So having said all that, the accuracy (base offset from master) I usually see with ptpd (precise to few hundred nanos) using the above measurement method on a standard server is about 10 microseconds. You can try and correct it with the -l option - inbound and outbound latency - but first you would need to know what it actually is, and constant it is not. The overall precision (standard deviation of the offset from reference) you can get over long periods of measurement is within the 2us region (+/-1us) on a simple, quiet network, and about 5us (+/-2.5us) with a more complex, multi-hop network with average CPU and network loads. If you are running hardware (NIC) that gives you ingress and egress timestamping and plug that into ptpd, you can get into the sub-microsecond precision (and accuracy) region. All of it is far better than what you can get with standard NTPd. Funny enough, "Bastardised" NTP with fast polling rates can also give you good results.

    The more simple and deterministic (latency wise) hardware and OS you use, the better it gets. On a microcontroller that does nothing but ptpd you will easily get sub-micro precision, and similar accuracy if you have hardware timestamping. In a real-world server OS, you will get events kicking in that will cause timing spikes. Trivial things like log rotation and other scheduled runs like updatedb if you use it, and then the actual applications on the server. They will not be huge spikes, they will be slight fluctuations.

    While experimenting with some code that's not in ptpd yet, I was able to achieve sub-microsecond precision - however still with suboptimal accuracy, but there isn't much you can do about it. Well there is, but this involves measuring the duration of every step you take. There is also some code coming to ptpd that will use BPF / pcap to receive and timestamp packets. This is going to further improve accuracy.

    Also the OS you're using is important, for example older Linux kernels (like 2.6.18 in RHEL5) did not have nanosecond resolution time system. The clock_gettime() function would take a microsecond value, multiply it by 1000 and sell it to you as a nanosecond field. More recent kernels (RHEL6 2.6.32 for example), actually run the clock subsystem using nanoseconds from start to finish.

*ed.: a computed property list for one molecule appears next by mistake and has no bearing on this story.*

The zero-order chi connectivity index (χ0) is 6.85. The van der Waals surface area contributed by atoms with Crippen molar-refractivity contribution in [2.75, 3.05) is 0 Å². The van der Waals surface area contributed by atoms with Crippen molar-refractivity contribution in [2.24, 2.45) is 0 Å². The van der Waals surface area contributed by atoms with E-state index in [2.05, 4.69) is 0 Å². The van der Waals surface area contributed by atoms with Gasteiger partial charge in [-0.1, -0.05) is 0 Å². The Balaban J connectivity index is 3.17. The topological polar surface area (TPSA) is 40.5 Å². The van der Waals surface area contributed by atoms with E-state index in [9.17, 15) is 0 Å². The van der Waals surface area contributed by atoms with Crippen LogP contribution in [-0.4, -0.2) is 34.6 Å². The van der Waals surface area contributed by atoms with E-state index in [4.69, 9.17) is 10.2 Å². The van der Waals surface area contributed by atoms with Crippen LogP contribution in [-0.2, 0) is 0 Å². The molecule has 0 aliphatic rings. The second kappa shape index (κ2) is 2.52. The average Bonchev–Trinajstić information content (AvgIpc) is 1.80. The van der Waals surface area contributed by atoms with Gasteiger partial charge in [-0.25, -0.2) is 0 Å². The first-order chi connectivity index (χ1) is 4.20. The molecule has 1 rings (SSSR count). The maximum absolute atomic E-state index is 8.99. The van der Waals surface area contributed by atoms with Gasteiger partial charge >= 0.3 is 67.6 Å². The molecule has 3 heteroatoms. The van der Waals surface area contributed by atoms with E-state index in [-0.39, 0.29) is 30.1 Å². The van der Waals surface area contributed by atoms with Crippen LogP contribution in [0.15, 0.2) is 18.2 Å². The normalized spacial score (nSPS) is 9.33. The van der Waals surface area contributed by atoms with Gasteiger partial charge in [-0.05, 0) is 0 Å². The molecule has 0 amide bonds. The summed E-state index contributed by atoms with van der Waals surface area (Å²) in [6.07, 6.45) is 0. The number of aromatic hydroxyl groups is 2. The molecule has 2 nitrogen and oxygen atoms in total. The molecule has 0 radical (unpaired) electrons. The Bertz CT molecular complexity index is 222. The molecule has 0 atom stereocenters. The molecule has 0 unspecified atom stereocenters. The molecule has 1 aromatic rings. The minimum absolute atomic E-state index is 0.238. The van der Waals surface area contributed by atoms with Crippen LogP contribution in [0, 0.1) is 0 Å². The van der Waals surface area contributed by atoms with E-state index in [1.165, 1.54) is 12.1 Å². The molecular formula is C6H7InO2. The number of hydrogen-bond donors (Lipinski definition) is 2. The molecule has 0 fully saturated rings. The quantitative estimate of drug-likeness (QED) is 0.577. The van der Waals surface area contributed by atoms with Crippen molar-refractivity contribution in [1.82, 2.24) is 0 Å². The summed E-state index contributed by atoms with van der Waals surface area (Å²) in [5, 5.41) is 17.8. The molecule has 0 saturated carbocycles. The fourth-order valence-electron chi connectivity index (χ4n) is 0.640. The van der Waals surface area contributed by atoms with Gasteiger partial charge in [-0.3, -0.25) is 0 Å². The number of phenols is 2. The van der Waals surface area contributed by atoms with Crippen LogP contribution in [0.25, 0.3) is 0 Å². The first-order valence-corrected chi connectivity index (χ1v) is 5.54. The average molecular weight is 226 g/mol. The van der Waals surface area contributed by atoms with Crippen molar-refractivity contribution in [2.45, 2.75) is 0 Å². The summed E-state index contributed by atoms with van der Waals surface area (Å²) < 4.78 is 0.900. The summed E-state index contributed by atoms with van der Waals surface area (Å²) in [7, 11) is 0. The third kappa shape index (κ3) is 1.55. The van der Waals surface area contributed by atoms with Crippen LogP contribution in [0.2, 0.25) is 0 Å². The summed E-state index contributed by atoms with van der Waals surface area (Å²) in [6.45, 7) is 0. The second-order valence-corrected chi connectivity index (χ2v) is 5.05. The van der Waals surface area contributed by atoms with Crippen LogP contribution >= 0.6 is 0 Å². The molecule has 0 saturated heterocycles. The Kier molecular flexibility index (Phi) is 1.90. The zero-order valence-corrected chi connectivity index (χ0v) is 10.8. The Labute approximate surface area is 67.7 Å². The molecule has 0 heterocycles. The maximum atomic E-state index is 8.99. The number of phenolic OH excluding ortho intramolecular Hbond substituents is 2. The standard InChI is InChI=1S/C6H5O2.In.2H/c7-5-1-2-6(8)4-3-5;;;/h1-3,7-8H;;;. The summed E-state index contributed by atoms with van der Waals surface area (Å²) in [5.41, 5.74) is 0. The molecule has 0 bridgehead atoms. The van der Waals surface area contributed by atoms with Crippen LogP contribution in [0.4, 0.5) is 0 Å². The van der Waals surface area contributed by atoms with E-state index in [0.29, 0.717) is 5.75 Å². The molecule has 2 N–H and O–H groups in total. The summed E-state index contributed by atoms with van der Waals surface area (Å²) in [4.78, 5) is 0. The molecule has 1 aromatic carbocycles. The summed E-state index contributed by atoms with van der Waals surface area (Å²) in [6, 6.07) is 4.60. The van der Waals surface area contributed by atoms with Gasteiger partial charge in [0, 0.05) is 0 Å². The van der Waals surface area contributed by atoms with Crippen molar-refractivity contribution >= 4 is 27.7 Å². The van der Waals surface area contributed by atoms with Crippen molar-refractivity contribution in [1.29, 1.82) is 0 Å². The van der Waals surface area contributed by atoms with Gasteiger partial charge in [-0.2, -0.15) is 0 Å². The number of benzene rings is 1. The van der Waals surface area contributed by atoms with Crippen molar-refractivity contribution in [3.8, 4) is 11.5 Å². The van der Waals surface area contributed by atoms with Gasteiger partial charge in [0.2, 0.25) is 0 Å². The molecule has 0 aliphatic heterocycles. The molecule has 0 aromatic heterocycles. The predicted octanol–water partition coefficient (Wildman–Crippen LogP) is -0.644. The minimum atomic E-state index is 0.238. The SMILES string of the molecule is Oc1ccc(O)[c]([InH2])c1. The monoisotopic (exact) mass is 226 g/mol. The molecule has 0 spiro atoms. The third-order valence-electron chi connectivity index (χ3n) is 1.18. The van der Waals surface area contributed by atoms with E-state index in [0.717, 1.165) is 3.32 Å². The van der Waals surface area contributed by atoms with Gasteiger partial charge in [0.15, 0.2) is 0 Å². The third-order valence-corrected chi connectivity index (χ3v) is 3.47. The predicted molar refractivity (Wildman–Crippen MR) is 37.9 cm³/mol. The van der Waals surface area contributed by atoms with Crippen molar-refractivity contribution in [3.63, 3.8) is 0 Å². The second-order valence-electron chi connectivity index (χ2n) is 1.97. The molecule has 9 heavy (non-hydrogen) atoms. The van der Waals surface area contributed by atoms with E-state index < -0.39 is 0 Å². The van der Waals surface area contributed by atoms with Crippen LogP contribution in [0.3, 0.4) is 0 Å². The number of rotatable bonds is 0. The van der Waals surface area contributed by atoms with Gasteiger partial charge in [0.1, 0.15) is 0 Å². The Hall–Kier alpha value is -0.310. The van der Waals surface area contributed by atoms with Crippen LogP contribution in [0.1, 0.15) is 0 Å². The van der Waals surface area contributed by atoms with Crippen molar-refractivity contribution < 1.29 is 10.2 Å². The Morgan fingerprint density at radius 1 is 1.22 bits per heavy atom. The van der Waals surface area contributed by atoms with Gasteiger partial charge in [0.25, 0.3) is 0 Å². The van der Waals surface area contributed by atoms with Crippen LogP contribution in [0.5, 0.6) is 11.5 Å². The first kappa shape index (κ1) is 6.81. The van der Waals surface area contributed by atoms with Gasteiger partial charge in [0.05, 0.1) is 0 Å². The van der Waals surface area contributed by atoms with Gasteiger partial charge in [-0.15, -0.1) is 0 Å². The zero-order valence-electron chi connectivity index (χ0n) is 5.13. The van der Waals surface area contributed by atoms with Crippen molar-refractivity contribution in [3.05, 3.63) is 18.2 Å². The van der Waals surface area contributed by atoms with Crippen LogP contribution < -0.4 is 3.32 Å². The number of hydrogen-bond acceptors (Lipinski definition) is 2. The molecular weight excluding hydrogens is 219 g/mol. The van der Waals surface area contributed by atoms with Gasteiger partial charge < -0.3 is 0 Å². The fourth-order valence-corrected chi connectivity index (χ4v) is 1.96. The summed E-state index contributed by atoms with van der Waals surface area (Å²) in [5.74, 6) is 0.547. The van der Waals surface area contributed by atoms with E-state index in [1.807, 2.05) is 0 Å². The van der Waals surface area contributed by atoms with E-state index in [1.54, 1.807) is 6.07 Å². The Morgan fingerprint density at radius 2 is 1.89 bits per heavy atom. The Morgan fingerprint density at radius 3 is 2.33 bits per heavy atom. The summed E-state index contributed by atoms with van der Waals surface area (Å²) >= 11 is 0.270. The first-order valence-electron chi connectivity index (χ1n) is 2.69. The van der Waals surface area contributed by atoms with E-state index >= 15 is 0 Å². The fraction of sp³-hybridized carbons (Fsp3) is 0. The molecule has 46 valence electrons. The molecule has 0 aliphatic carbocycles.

There is always some uncertainty, but you can expect ptpd to at least keep the time on multiple slaves in sync with each other, if they run similar hardware and software.

    This is an endless topic, but I hope this gives you a good insight into what you can expect, what affects it and why. The only really reliable PTP clock is the one implemented in hardware from A to Z.

    So in the end, clear as mud.

    Thanks
    Woj

     
  • jolueckenga

    jolueckenga - 2014-01-10

    Hi Woj,
    Thank you for your response - even if this isn´t even my topic ;).
    I am currently working on a solution to test the precision of PTP over larger networks and the impact on precision when there are load-changes etc. (universty project). Therefore, your explanation was very good to get an idea of measuring and evaluating the precision.

    Our idea is to run one ptp instance on a master, followed by a hub, which splits the connection into two different directions: One "shortcut" directly to the slave and the other connection over a network to the slave. The slave has 2 NICs where both connections from the master arrive. We wanted one ptpd instance to sync with the OS clock and one ptpd instance should only compare to the OS time. Our offset from the network would then be the difference between OS clock and Network-PTP process. We use simple Ubuntu machines and normal NICs for instance, and a +-15us with the shortcut would be OK to begin.

    Do you have a suggestion on how it is possible to measure the offset between internal and OS clock (Over log files?)

    Looking forward to hear from you!

    Greetings,
    Joris

     
    Last edit: jolueckenga 2014-01-22